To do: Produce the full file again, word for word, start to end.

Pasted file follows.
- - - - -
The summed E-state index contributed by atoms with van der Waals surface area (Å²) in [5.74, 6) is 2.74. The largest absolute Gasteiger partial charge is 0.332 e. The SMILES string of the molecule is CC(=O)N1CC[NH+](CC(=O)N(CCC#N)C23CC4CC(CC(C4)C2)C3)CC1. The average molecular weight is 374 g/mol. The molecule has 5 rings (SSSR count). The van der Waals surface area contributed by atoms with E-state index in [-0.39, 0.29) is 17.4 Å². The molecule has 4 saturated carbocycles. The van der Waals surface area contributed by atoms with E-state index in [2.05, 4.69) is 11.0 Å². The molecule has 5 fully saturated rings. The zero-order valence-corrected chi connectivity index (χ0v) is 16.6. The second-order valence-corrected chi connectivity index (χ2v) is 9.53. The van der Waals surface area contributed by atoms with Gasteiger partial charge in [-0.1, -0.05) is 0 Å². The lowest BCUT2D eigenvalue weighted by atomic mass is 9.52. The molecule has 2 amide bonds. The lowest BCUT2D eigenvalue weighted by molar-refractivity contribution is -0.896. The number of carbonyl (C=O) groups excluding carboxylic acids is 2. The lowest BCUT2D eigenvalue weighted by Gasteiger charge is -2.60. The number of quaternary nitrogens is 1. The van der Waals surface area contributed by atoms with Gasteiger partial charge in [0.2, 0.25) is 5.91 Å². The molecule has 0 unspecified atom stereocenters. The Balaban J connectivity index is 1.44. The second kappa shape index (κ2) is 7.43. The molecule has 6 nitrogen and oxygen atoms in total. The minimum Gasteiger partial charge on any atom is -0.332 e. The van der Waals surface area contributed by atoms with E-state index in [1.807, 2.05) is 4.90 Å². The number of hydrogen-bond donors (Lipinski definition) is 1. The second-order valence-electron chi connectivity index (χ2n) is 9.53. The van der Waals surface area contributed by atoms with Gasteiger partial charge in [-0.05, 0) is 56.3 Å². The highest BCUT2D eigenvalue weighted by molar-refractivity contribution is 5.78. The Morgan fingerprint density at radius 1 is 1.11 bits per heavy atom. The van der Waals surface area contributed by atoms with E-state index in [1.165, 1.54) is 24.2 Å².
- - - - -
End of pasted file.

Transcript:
The summed E-state index contributed by atoms with van der Waals surface area (Å²) in [5.74, 6) is 2.74. The largest absolute Gasteiger partial charge is 0.332 e. The SMILES string of the molecule is CC(=O)N1CC[NH+](CC(=O)N(CCC#N)C23CC4CC(CC(C4)C2)C3)CC1. The average molecular weight is 374 g/mol. The molecule has 5 rings (SSSR count). The van der Waals surface area contributed by atoms with E-state index in [-0.39, 0.29) is 17.4 Å². The molecule has 4 saturated carbocycles. The van der Waals surface area contributed by atoms with E-state index in [2.05, 4.69) is 11.0 Å². The molecule has 5 fully saturated rings. The zero-order valence-corrected chi connectivity index (χ0v) is 16.6. The second-order valence-corrected chi connectivity index (χ2v) is 9.53. The van der Waals surface area contributed by atoms with Gasteiger partial charge in [-0.1, -0.05) is 0 Å². The lowest BCUT2D eigenvalue weighted by atomic mass is 9.52. The molecule has 2 amide bonds. The lowest BCUT2D eigenvalue weighted by molar-refractivity contribution is -0.896. The number of carbonyl (C=O) groups excluding carboxylic acids is 2. The lowest BCUT2D eigenvalue weighted by Gasteiger charge is -2.60. The number of quaternary nitrogens is 1. The van der Waals surface area contributed by atoms with Gasteiger partial charge in [0.2, 0.25) is 5.91 Å². The molecule has 0 unspecified atom stereocenters. The Balaban J connectivity index is 1.44. The second kappa shape index (κ2) is 7.43. The molecule has 6 nitrogen and oxygen atoms in total. The minimum Gasteiger partial charge on any atom is -0.332 e. The van der Waals surface area contributed by atoms with E-state index in [1.807, 2.05) is 4.90 Å². The number of hydrogen-bond donors (Lipinski definition) is 1. The second-order valence-electron chi connectivity index (χ2n) is 9.53. The van der Waals surface area contributed by atoms with Gasteiger partial charge in [-0.05, 0) is 56.3 Å². The highest BCUT2D eigenvalue weighted by molar-refractivity contribution is 5.78. The Morgan fingerprint density at radius 1 is 1.11 bits per heavy atom. The van der Waals surface area contributed by atoms with E-state index in [1.165, 1.54) is 24.2 Å².